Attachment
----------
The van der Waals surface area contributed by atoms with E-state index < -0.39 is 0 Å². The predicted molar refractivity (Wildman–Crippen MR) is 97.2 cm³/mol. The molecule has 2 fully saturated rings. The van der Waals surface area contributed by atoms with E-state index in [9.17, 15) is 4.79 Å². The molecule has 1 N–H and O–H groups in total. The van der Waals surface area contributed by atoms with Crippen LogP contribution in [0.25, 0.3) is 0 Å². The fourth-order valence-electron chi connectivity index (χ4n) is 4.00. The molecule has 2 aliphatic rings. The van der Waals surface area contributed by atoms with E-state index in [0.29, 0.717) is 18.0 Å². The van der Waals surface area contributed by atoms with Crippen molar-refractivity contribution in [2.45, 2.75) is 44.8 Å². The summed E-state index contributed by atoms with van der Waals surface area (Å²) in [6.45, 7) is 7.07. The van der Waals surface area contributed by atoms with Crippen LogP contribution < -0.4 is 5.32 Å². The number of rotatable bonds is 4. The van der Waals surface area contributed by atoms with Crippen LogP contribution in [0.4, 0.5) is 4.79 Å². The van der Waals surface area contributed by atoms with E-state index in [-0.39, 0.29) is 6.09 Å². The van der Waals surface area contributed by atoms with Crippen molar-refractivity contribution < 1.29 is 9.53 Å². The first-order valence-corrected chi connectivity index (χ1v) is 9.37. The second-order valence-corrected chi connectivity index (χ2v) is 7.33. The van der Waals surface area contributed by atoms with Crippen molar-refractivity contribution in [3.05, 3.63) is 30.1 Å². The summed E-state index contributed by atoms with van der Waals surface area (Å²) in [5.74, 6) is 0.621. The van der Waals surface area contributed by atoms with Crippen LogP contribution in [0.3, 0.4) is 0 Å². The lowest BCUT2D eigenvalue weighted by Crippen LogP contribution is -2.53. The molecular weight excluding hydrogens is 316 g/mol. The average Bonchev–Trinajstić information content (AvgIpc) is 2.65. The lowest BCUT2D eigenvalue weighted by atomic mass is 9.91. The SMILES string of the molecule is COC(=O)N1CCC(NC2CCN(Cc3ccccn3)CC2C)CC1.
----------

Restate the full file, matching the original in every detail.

The van der Waals surface area contributed by atoms with E-state index < -0.39 is 0 Å². The predicted molar refractivity (Wildman–Crippen MR) is 97.2 cm³/mol. The molecule has 2 fully saturated rings. The van der Waals surface area contributed by atoms with E-state index in [9.17, 15) is 4.79 Å². The molecule has 1 N–H and O–H groups in total. The van der Waals surface area contributed by atoms with Crippen LogP contribution in [0.25, 0.3) is 0 Å². The fourth-order valence-electron chi connectivity index (χ4n) is 4.00. The molecule has 2 aliphatic rings. The van der Waals surface area contributed by atoms with E-state index in [0.29, 0.717) is 18.0 Å². The van der Waals surface area contributed by atoms with Crippen molar-refractivity contribution in [2.45, 2.75) is 44.8 Å². The summed E-state index contributed by atoms with van der Waals surface area (Å²) in [6.45, 7) is 7.07. The van der Waals surface area contributed by atoms with Crippen LogP contribution < -0.4 is 5.32 Å². The number of rotatable bonds is 4. The van der Waals surface area contributed by atoms with Crippen LogP contribution in [0.4, 0.5) is 4.79 Å². The van der Waals surface area contributed by atoms with E-state index in [-0.39, 0.29) is 6.09 Å². The van der Waals surface area contributed by atoms with Crippen molar-refractivity contribution < 1.29 is 9.53 Å². The first-order valence-corrected chi connectivity index (χ1v) is 9.37. The second-order valence-corrected chi connectivity index (χ2v) is 7.33. The van der Waals surface area contributed by atoms with Crippen molar-refractivity contribution in [3.05, 3.63) is 30.1 Å². The summed E-state index contributed by atoms with van der Waals surface area (Å²) in [5.74, 6) is 0.621. The van der Waals surface area contributed by atoms with Crippen LogP contribution in [0.3, 0.4) is 0 Å². The lowest BCUT2D eigenvalue weighted by Crippen LogP contribution is -2.53. The molecular weight excluding hydrogens is 316 g/mol. The average Bonchev–Trinajstić information content (AvgIpc) is 2.65. The lowest BCUT2D eigenvalue weighted by atomic mass is 9.91. The SMILES string of the molecule is COC(=O)N1CCC(NC2CCN(Cc3ccccn3)CC2C)CC1.